Re: Pig current limiting
From: Tesla List <tesla-at-pupman-dot-com>
To: tesla-at-pupman-dot-com <tesla-at-pupman-dot-com>
Date: Friday, January 08, 1999 1:06 AM
Subject: Pig current limiting
>Original Poster: "Marco Denicolai" <Marco.Denicolai-at-tellabs.fi>
>The tank supply I am designing uses a 3-phase pig transformer and a 6 diode
>bridge to charge a filter capacitor of 15 uF. After that there is a reactor
>that charges the primary capacitor usign resonant charging.
As for the three phase bridge rectifier-
from Power Supplies Switching Regulators Inverters and Converters
by Irving M. Gottlieb copyright 1984
Published by TAB Books
Blue Ridge Summit, PA 17294-0850
(note that factors are normalised with respect to Average DC)
Average output volts DC---1.0
RMS volts output------------1.0
Peak volts output------------1.05
Peak Reverse Rectifier Voltage-1.05
Average DC output current-1.0
Average DC output current (per element) 0.333
RMS current/element (resistive load)-0.579
RMS current/element (inductive load)-0.578
Peak current/element (resistive load)-1.05
Peak current/element (inductive load)-1.00
>From this it can be seen that a filter capacitor is not needed for a three
phase bridge supply as the ripple and the percent regulation are very good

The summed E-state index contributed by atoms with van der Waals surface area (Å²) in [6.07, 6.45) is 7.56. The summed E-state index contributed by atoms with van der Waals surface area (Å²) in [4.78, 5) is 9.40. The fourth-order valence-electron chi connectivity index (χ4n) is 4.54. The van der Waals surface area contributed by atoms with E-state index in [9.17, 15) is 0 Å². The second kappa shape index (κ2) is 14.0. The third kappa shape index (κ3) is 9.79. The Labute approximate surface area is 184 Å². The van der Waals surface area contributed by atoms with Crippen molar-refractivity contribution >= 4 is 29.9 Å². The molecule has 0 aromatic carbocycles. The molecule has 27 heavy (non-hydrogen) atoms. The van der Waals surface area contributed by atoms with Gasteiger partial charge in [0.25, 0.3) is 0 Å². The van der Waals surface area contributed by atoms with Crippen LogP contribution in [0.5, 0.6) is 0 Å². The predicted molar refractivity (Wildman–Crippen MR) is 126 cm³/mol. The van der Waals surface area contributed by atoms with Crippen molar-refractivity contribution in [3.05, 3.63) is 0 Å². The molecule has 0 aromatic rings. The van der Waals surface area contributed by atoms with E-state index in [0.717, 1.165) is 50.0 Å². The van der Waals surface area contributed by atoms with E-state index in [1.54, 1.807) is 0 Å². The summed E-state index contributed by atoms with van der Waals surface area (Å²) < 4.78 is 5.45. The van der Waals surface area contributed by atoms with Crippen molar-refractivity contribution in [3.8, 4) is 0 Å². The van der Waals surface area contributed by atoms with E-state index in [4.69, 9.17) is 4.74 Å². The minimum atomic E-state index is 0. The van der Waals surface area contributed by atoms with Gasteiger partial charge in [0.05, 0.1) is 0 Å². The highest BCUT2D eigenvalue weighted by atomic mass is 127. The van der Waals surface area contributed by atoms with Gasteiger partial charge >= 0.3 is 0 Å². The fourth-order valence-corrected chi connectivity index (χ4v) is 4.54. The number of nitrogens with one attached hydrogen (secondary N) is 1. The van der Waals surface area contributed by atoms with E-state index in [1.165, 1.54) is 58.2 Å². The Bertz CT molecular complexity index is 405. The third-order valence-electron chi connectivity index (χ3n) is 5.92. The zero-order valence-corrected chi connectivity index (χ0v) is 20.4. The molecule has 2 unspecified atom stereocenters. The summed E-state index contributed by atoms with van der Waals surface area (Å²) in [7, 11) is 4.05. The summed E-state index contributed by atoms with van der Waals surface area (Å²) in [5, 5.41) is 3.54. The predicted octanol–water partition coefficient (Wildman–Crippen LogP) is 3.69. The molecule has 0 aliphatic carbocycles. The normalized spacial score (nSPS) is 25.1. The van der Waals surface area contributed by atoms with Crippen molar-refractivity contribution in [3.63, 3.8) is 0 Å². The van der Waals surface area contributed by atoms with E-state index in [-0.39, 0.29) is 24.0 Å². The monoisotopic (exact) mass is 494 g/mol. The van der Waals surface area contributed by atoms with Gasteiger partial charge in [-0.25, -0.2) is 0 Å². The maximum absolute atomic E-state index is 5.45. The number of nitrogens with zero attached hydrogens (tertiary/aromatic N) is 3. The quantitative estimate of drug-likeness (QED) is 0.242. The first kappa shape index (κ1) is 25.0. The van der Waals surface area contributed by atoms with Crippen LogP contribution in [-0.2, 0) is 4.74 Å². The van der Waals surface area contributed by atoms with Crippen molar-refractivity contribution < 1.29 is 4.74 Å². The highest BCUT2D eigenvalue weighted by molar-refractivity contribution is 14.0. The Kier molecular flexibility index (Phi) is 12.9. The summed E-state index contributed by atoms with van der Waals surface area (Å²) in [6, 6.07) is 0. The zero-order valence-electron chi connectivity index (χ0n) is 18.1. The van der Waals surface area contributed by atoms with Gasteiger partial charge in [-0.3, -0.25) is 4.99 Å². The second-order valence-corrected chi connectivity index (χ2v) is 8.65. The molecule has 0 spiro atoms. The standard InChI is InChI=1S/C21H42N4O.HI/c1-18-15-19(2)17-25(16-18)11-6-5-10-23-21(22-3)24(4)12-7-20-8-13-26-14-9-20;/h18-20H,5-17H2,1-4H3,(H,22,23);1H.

This is the design used in automotive alternators because of the high
the low ripple factor, and the excellent voltage regulation.
>Of course, every time the primary capacitor gets charged the filter (15 uF)
>capacitor voltage drops a little down: I need a device to limit the current
>used to re-charge the big capacitor.
Probably not. If you use a filter cap you can expect a surge when you power
This surge may overload the diodes and or the transformers while the cap.
However if the diodes can handle the surge, the worst thing that will likely
happen is you will
blow a fuse or trip the breaker on the mains.
>A suitable resistor will delay too much the recharge (and develop losses
>and heat!) and the capacitor will never reach full voltage.
>I was thinking to some limiting reactor on the 400VAC (primary) side.
>- if I use a simple autotransformer, it will limit the voltage but the
>current will be still orders of magnitude too high, right?
>- what about using a non-linear reactor, one that allows the current to
>rise until a value X and then will keep it about to that value. I mean like
>a MOT with secondary shorted? Who manufacture/sells these devices?
If you use an autotransformer to ramp up the voltage on power up you will
out the charging current over a period of time much greater than one cycle of
input current. This will effectivly eliminate the "power on surge" and no
current limiting reactor will be required.
As long as the tank capacitor is a reasonable fraction of the value of the
the voltage will never drop on the filter enough to worry about. It would be
nice to be able to control the
input voltage to the "pig" though, so the autotransformer is probably a good
Hope this helps a little bit-